Cross-posted from OpenInternet.gov/blog.
The Internet's open architecture has enabled this network of networks to become a unparalleled platform for innovation and speech, as well as an enduring engine for economic growth. Last month, I proposed that the FCC adopt a fair and high-level framework to preserve an open Internet. While my goals are clear, the path to achieving them involves many hard questions about how best to maximize the innovation and investment necessary for a robust and thriving Internet. Getting input from all stakeholders will be important as the Commission begins to address many critical questions. That is why we launched OpenInternet.gov. We wanted to create a place where people could join the discussion about the open Internet. While OpenInternet.gov is still in Beta, we are encouraged that thousands of visitors have already used the site to watch my speech proposing open Internet principles and more than 500 people have offered comments.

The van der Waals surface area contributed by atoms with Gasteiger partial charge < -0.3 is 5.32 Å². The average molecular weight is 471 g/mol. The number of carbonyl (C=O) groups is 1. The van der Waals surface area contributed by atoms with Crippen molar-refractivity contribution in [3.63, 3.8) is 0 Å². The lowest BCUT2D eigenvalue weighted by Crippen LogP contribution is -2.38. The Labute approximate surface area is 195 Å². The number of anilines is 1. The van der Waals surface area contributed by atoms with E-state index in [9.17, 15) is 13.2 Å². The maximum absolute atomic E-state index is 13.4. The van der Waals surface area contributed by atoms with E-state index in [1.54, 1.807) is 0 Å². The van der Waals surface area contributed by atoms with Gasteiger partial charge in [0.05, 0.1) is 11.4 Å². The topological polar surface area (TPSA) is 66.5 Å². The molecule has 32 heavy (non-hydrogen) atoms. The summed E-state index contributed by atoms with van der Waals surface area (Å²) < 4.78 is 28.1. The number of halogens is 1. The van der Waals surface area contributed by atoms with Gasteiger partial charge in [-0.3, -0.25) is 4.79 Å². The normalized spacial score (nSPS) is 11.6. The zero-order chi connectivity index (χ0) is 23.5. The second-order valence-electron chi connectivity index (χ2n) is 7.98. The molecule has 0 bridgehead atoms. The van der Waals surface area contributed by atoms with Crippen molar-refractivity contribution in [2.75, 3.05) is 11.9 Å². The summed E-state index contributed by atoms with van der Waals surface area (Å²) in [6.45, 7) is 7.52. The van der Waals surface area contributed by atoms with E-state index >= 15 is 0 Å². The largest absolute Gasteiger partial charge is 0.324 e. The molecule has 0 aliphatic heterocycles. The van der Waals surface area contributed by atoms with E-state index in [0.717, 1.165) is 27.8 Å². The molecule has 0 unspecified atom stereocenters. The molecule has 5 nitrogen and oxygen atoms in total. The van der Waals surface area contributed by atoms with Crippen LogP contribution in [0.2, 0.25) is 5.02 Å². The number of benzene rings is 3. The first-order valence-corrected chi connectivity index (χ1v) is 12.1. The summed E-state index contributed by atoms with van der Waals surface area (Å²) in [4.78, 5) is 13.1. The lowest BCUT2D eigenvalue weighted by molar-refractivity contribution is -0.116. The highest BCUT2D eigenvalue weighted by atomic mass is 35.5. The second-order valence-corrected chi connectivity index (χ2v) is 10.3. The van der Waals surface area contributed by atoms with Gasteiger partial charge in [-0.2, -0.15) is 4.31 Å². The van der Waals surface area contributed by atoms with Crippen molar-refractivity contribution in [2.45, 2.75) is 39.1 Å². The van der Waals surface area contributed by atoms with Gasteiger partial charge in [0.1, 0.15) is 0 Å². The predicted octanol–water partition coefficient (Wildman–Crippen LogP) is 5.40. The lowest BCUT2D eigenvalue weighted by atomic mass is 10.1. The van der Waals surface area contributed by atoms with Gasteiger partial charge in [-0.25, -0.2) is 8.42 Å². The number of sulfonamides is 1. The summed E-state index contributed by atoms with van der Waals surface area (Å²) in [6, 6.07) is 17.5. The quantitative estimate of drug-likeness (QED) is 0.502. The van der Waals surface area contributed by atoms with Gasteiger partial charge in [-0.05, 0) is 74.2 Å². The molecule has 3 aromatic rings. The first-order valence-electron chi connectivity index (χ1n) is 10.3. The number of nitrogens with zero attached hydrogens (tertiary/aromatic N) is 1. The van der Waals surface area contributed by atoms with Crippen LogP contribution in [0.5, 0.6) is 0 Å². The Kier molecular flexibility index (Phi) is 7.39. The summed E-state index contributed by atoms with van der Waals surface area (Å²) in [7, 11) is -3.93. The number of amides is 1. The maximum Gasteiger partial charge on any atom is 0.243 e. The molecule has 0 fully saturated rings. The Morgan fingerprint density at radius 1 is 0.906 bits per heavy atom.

Today, we are expanding the ways people can use OpenInternet.gov to participate in this discussion by launching the site’s blog. Visitors to this blog will be able to find expert commentary from FCC staff on how best to preserve the Internet’s openness and questions that arise during this debate. Our staff hopes to use this forum not only to share ideas but also to receive them. We encourage all visitors to weigh in with their own thoughts and engage in an open dialogue.
The blog will also offer timely information on the FCC's latest activities to preserve an open Internet. On that front, we have an important announcement to make. Next Thursday, October 22, my fellow Commissioners and I will be hosting a meeting at the FCC’s headquarters to begin the process of establishing rules to preserve the Internet's openness. These proceedings will be open to the public and streamed live on this site. Please check it out, and let us know what you think.
This blog is just the latest piece of an agency-wide effort to engage the public. We hope you will take advantage of it and keep coming back. Come by and let us know what you think.
Julius Genachowski is the Chairman of the Federal Communications Commission